Photo Credit: Lara Savage/Flash 90
A Jewish wedding.

The sharply rising occurrence of divorce in the Yeshiva world was not mentioned in this article, but certainly needs to be addressed when considering an overhaul of the shidduch system. I am not convinced that encouraging “pre-mature” marriage would not have potentially calamitous side-effects.

So much for my comments on the ideas that Mr. Rechnitz raised. I will refrain from discussing the arguments that he made regarding the rebbe-Talmid relationship (Many people find their Rebbi as someone other than their Rosh Yeshiva; sometimes later in life), or the different types of yeshivos that are needed. But I did want to raise some ideas that might also be helpful in this important discussion:


If, in fact, we want to encourage young men to marry earlier, it would be helpful to begin preparing them for marriage earlier as well. I once heard a mechanech in Eretz Yisroel telling his 18 year old students that during their years in Yeshiva, one of their main goals should be to make themselves into the type of man that a girl that they respect would want to marry. While this certainly includes becoming a Talmid Chacham and Baal Midos, it also ought to include awareness of what it takes to be a good and caring husband and father. This should be reinforced in many ways during Yeshiva years, and not left for the “Chassan Shmuz” two weeks before the wedding.

This should certainly include much discussion and one on one consultation about the important qualities that this particular bochur should seek. It should emphasize that the main thing Klal Yisroel needs now are good, vibrant marriages and families, and not just many children. I know of too many cases where young men, (and even older men in their thirties and up) have been told that they need to marry someone no older than 21 because (a) they can thus have many children, and (b) they will have a wife that they can still “mold”, who is not set in her ways. This attitude is, in my opinion, misplaced in that (a) the quality of the husband-wife relationship as equal partners is more important than how many children they will have, and (b) it is immature, condescending, and paternalistic to say that the wife must be molded to the husband’s whim, rather than that they grow together into a mature relationship.

I have often heard it said that “there are so many quality girls around, while there are relatively few quality boys available”. This has little to do with the familiar statistics that regarding birth rates and marriage ages. Rather, in the opinion of many, the mosdos for young women are doing a better job preparing their talmidos to be mature, responsible wives and mothers than the yeshivos are doing in preparing young men to be husbands and fathers.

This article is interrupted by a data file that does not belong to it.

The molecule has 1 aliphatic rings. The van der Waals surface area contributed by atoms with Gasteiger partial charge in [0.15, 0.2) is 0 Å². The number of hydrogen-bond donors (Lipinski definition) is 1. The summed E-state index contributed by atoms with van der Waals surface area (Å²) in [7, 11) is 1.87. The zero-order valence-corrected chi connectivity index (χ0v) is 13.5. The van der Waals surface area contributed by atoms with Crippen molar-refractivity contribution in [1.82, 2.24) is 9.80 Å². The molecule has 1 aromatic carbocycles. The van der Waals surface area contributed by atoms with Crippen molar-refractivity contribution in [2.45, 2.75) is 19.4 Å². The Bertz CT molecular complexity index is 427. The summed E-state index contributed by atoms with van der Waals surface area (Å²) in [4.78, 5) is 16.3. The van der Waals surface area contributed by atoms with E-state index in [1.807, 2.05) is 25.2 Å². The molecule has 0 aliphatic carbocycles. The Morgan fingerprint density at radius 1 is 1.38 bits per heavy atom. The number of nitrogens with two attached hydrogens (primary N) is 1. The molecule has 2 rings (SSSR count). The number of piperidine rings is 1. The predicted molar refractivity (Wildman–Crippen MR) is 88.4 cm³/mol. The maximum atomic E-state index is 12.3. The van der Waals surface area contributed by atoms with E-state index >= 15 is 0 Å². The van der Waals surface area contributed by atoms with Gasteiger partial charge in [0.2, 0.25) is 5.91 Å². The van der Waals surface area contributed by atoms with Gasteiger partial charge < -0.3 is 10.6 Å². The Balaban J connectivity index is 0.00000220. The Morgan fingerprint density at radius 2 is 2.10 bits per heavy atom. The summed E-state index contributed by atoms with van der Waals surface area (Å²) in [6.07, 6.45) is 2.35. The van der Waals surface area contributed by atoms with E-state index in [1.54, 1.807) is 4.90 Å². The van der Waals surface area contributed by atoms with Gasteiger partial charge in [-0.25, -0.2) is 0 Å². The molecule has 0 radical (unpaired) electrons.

It is not so much that there are so few young men around; it is that there are relatively few quality young men who are being competed for by the many young women who deserve first quality husband material, and are having difficulty finding them. Too many young women are being taught that the only worthwhile husbands are those who will be learning in Kollel. I am not arguing here that Kollel is not appropriate for many young couples, but it is not necessarily for everybody. I am arguing that there are many fine young men who are Yirei Shomayim, Kovei Itim L’torah, wonderful Baalei Midos and Chessed, who, for whatever reason, are not learning full time. These young men should not be seen as second rate material, but as first class potential husbands for many fine young women. Girls are often not getting this message from their mechanchim and mechanchos, as Kollel life is being pushed as the only desirable goal for a serious Bas Yisroel. This needs to be tempered; Kollel life should be viewed as a wonderful aspiration, but not as the only one that young women should consider.

There is obviously much more that could be said on this topic. I did want to at least begin to address some of the important thoughts that this article raised, and hope that you allow the larger public to consider these ideas.

Once again, I commend Mishpacha magazine, and Mr. Rechnitz, for shining the spotlight on this issue


Rabbi Yehuda L. Oppenheimer


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Rabbi Yehuda L Oppenheimer, former Rav at several congregations in the United States, lives in Israel and is an educator, writer, and licensed tour guide. He eagerly looks forward to showing you our wonderful land on your next visit. He blogs at and can be reached at [email protected] or voice/WhatsApp at 053-624-1802.